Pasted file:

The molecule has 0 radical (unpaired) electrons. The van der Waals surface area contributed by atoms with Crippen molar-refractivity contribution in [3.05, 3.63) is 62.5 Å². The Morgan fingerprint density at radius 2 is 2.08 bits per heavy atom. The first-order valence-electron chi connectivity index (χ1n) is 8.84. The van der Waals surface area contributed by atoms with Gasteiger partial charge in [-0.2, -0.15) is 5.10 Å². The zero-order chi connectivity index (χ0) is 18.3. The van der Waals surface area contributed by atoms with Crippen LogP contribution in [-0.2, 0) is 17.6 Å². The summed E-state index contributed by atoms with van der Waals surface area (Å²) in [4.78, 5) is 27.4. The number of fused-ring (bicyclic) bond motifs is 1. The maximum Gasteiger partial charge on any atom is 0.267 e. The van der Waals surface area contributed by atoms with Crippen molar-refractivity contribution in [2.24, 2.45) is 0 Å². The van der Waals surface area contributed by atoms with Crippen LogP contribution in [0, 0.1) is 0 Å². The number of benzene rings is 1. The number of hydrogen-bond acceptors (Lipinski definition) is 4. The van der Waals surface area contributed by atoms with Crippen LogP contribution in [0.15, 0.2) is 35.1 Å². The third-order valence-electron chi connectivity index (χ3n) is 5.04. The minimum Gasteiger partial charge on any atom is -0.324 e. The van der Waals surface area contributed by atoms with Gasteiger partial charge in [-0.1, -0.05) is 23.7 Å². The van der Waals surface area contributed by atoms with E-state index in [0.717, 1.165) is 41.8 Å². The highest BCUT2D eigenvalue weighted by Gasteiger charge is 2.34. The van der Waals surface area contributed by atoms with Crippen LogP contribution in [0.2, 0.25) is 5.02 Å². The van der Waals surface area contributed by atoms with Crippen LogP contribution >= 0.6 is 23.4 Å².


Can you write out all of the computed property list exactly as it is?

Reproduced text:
The molecule has 0 radical (unpaired) electrons. The van der Waals surface area contributed by atoms with Crippen molar-refractivity contribution in [3.05, 3.63) is 62.5 Å². The Morgan fingerprint density at radius 2 is 2.08 bits per heavy atom. The first-order valence-electron chi connectivity index (χ1n) is 8.84. The van der Waals surface area contributed by atoms with Gasteiger partial charge in [-0.2, -0.15) is 5.10 Å². The zero-order chi connectivity index (χ0) is 18.3. The van der Waals surface area contributed by atoms with Crippen LogP contribution in [-0.2, 0) is 17.6 Å². The summed E-state index contributed by atoms with van der Waals surface area (Å²) in [4.78, 5) is 27.4. The number of fused-ring (bicyclic) bond motifs is 1. The maximum Gasteiger partial charge on any atom is 0.267 e. The van der Waals surface area contributed by atoms with Crippen molar-refractivity contribution in [2.24, 2.45) is 0 Å². The van der Waals surface area contributed by atoms with Crippen LogP contribution in [0, 0.1) is 0 Å². The number of benzene rings is 1. The number of hydrogen-bond acceptors (Lipinski definition) is 4. The van der Waals surface area contributed by atoms with Crippen LogP contribution in [0.15, 0.2) is 35.1 Å². The third-order valence-electron chi connectivity index (χ3n) is 5.04. The minimum Gasteiger partial charge on any atom is -0.324 e. The van der Waals surface area contributed by atoms with Gasteiger partial charge in [-0.1, -0.05) is 23.7 Å². The van der Waals surface area contributed by atoms with E-state index in [0.717, 1.165) is 41.8 Å². The highest BCUT2D eigenvalue weighted by Gasteiger charge is 2.34. The van der Waals surface area contributed by atoms with Crippen LogP contribution in [0.2, 0.25) is 5.02 Å². The van der Waals surface area contributed by atoms with Crippen LogP contribution >= 0.6 is 23.4 Å².